Background: Tumors of the parapharyngeal space (PPS) are rare, accounting for 0.5–1.5% of all head and neck tumors. The anatomy of the PPS is responsible for a wide variety of tumors arising from the PPS. This series of 99 PPS tumors provides an overview of the clinical course and management of PPS tumors. Materials and methods: This retrospective study included clinical data from patients treated for PPS tumors from 1991 to 2012 (warranting at least a 4-year follow-up) at the VU University Medical Center, Amsterdam, The Netherlands. Results: Fifty percent were salivary gland tumors, 41% were neurogenic and 9% had a different origin. 18.2% of the PPS tumors were malignant. The most reported symptom at presentation was swelling of the neck and throat. In 14%, the PPS tumor was an accidental finding following imaging for other diagnostic reasons. Cytology showed an accuracy rate of 73.1% (19/26). The positive predictive value of a malignant cytology result was 86% (95% CI 42.1–99.6%). Surgery was performed in 55 patients (56%). The most frequently performed approach (56%) was the cervical–transparotid approach, followed by the cervical (25%), transmandibular (16%) and transoral (2%) approach. Nine patients died of the disease, of which seven patients had a malignant salivary gland tumor, one patient had a pleomorphic adenoma at first diagnosis which degenerated into carcinoma ex pleomorphic adenoma and one patient died of metastatic renal cell carcinoma. Conclusion: This large single-centre report on PPS tumors shows that careful diagnostic work up and proper surgical planning are important in this specific and rare group of head and neck tumors. Surgery was the main treatment (56%) for parapharyngeal tumors. Management of parapharyngeal neurogenic neoplasms generally consists of active surveillance due to peri-operative risk for permanent cranial nerve damage. The histopathological diagnoses were consistent with previous reports.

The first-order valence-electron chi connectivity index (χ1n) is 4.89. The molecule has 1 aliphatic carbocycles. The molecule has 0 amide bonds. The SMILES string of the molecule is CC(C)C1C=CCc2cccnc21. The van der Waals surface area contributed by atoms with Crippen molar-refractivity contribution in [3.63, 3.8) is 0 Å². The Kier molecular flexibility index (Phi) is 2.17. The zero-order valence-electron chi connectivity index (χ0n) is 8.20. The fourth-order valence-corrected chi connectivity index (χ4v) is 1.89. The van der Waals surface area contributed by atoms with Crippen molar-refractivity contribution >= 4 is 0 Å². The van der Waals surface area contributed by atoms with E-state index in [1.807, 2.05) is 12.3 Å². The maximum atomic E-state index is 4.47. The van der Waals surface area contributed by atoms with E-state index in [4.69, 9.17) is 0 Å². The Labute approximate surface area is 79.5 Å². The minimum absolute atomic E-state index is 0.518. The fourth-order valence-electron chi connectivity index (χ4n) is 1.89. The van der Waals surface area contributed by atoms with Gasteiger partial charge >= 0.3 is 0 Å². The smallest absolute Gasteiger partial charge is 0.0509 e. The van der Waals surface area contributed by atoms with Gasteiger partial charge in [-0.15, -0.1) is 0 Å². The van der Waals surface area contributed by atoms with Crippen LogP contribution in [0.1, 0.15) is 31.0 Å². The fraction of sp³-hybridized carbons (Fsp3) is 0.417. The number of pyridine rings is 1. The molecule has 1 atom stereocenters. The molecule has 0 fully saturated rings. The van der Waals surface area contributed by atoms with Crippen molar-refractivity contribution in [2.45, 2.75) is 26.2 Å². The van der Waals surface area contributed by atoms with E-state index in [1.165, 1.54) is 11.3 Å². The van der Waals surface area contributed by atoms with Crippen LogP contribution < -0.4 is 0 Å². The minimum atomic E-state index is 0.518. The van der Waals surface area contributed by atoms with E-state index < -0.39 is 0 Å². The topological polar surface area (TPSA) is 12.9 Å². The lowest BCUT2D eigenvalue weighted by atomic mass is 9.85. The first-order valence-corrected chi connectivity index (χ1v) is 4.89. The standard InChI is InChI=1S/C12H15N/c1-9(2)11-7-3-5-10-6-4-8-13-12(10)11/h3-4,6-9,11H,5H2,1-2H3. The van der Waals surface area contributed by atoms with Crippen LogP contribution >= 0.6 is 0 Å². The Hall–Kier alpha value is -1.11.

van Hees, T., van Weert, S., Witte, B., & René Leemans, C. (2018). Tumors of the parapharyngeal space: the VU University Medical Center experience over a 20-year period. European Archives of Oto-Rhino-Laryngology, 275(4), 967-972. https://doi.org/10.1007/s00405-018-4891-x